February 2013, ABSTRACT We estimate what percentage of firms engage in fraud and the economic cost of fraud. Our estimates are based on detected frauds, and frauds that we infer are started but are not caught.
Toidentify the ‘iceberg’ of undetected fraud we take advantage of an exogenous shock to the incentives for fraud detection: Arthur Andersen’s demise, which forces companies to change auditors. By assuming that the new auditor will clean house, and examining the change in fraud detection by new auditors, we infer that the probability of a company engaging in a fraud in any given year is 14.5%. We validate the magnitude of this estimate using alternative methods. We estimate that on average corporate fraud costs investors 22 percent of enterprise value in fraudcommitting firms and 3 percent of enterprise value across all firms.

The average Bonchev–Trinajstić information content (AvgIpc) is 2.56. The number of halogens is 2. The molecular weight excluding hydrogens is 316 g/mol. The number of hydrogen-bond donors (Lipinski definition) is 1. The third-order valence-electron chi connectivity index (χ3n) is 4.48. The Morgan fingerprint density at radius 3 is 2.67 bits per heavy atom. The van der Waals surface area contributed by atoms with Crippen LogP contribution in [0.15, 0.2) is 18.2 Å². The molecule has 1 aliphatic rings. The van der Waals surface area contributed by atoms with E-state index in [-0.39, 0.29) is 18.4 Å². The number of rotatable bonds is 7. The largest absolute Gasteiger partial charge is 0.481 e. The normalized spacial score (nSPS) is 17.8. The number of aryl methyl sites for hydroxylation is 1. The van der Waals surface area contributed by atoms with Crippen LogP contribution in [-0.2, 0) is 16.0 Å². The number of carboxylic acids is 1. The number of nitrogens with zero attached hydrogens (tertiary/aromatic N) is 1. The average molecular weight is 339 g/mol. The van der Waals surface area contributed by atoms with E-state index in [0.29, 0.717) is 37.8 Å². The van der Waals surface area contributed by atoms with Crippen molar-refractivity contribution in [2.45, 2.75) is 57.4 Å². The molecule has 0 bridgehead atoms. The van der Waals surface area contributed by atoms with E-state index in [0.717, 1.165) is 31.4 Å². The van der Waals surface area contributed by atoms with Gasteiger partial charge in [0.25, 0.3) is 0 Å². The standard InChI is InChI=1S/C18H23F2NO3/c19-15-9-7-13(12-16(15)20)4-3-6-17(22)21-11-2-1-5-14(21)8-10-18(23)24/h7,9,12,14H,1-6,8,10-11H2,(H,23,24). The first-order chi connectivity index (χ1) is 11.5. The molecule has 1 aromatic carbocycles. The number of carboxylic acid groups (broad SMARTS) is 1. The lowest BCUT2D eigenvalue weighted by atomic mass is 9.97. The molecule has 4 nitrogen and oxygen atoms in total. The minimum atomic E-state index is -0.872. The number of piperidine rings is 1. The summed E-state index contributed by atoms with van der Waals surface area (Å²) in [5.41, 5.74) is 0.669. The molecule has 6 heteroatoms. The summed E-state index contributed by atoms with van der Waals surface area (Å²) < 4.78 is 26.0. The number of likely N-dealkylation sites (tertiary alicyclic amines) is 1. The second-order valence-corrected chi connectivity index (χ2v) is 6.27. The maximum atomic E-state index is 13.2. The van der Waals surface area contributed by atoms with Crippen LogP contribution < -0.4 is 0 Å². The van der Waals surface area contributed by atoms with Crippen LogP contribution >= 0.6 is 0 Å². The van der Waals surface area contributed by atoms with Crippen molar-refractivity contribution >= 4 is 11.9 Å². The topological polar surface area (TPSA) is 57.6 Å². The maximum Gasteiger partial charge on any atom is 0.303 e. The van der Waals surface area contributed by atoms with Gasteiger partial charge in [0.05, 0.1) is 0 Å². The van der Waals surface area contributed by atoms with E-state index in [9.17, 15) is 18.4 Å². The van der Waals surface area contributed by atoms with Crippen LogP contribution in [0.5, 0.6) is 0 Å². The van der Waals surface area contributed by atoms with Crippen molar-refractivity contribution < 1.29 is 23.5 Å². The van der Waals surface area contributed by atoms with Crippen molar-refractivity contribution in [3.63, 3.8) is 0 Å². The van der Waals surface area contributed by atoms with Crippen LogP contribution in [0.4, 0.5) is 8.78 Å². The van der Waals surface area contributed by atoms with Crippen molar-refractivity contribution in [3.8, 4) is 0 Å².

University of Toronto
University of Chicago, University of California at Berkeley, & NBER
University of Chicago, NBER, & CEPR